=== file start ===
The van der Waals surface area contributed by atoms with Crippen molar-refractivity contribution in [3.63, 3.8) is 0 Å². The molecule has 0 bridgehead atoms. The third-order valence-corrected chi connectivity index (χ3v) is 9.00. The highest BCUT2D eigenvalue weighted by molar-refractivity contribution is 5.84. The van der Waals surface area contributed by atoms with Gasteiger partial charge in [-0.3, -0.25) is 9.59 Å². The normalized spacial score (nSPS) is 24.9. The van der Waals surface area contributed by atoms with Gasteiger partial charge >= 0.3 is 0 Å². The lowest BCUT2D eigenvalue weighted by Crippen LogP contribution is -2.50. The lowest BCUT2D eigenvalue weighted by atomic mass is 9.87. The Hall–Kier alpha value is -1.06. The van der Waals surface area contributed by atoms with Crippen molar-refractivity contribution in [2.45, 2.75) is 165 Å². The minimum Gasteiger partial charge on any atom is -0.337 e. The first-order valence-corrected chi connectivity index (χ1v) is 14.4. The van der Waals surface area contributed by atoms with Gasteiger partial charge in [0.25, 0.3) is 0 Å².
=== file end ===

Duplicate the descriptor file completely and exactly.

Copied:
The van der Waals surface area contributed by atoms with Crippen molar-refractivity contribution in [3.63, 3.8) is 0 Å². The molecule has 0 bridgehead atoms. The third-order valence-corrected chi connectivity index (χ3v) is 9.00. The highest BCUT2D eigenvalue weighted by molar-refractivity contribution is 5.84. The van der Waals surface area contributed by atoms with Gasteiger partial charge in [-0.3, -0.25) is 9.59 Å². The normalized spacial score (nSPS) is 24.9. The van der Waals surface area contributed by atoms with Gasteiger partial charge >= 0.3 is 0 Å². The lowest BCUT2D eigenvalue weighted by Crippen LogP contribution is -2.50. The lowest BCUT2D eigenvalue weighted by atomic mass is 9.87. The Hall–Kier alpha value is -1.06. The van der Waals surface area contributed by atoms with Crippen molar-refractivity contribution in [2.45, 2.75) is 165 Å². The minimum Gasteiger partial charge on any atom is -0.337 e. The first-order valence-corrected chi connectivity index (χ1v) is 14.4. The van der Waals surface area contributed by atoms with Gasteiger partial charge in [0.25, 0.3) is 0 Å².